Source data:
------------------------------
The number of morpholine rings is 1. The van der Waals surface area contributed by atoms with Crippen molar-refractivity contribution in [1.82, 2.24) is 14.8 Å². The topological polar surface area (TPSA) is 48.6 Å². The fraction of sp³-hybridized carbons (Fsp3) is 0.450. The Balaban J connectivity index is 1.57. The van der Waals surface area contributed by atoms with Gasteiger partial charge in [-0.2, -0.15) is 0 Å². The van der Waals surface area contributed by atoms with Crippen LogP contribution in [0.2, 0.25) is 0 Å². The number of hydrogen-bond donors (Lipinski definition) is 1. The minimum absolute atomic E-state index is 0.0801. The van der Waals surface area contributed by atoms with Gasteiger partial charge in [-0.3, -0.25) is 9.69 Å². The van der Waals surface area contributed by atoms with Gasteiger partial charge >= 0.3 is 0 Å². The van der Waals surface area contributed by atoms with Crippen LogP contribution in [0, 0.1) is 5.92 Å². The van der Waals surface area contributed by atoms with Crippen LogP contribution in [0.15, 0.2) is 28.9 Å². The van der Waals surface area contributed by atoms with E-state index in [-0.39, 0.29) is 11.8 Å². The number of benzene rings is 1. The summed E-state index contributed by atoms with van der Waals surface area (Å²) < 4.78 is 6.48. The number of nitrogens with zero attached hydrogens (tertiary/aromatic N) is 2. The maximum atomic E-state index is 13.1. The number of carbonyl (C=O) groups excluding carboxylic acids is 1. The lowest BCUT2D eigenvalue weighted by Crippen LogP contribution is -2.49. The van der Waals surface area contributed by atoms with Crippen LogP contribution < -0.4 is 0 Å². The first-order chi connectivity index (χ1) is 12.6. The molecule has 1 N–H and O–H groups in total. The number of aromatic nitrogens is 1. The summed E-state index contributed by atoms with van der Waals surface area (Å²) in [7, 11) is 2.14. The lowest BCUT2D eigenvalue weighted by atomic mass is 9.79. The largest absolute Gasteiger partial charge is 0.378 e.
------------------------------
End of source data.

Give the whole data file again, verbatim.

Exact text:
The number of morpholine rings is 1. The van der Waals surface area contributed by atoms with Crippen molar-refractivity contribution in [1.82, 2.24) is 14.8 Å². The topological polar surface area (TPSA) is 48.6 Å². The fraction of sp³-hybridized carbons (Fsp3) is 0.450. The Balaban J connectivity index is 1.57. The van der Waals surface area contributed by atoms with Gasteiger partial charge in [-0.2, -0.15) is 0 Å². The van der Waals surface area contributed by atoms with Crippen LogP contribution in [0.2, 0.25) is 0 Å². The number of hydrogen-bond donors (Lipinski definition) is 1. The minimum absolute atomic E-state index is 0.0801. The van der Waals surface area contributed by atoms with Gasteiger partial charge in [-0.3, -0.25) is 9.69 Å². The van der Waals surface area contributed by atoms with Gasteiger partial charge >= 0.3 is 0 Å². The van der Waals surface area contributed by atoms with Crippen LogP contribution in [0, 0.1) is 5.92 Å². The van der Waals surface area contributed by atoms with Crippen LogP contribution in [0.15, 0.2) is 28.9 Å². The van der Waals surface area contributed by atoms with E-state index in [-0.39, 0.29) is 11.8 Å². The number of benzene rings is 1. The summed E-state index contributed by atoms with van der Waals surface area (Å²) < 4.78 is 6.48. The number of nitrogens with zero attached hydrogens (tertiary/aromatic N) is 2. The maximum atomic E-state index is 13.1. The number of carbonyl (C=O) groups excluding carboxylic acids is 1. The lowest BCUT2D eigenvalue weighted by Crippen LogP contribution is -2.49. The van der Waals surface area contributed by atoms with Crippen LogP contribution < -0.4 is 0 Å². The first-order chi connectivity index (χ1) is 12.6. The molecule has 1 N–H and O–H groups in total. The number of aromatic nitrogens is 1. The summed E-state index contributed by atoms with van der Waals surface area (Å²) in [7, 11) is 2.14. The lowest BCUT2D eigenvalue weighted by atomic mass is 9.79. The largest absolute Gasteiger partial charge is 0.378 e.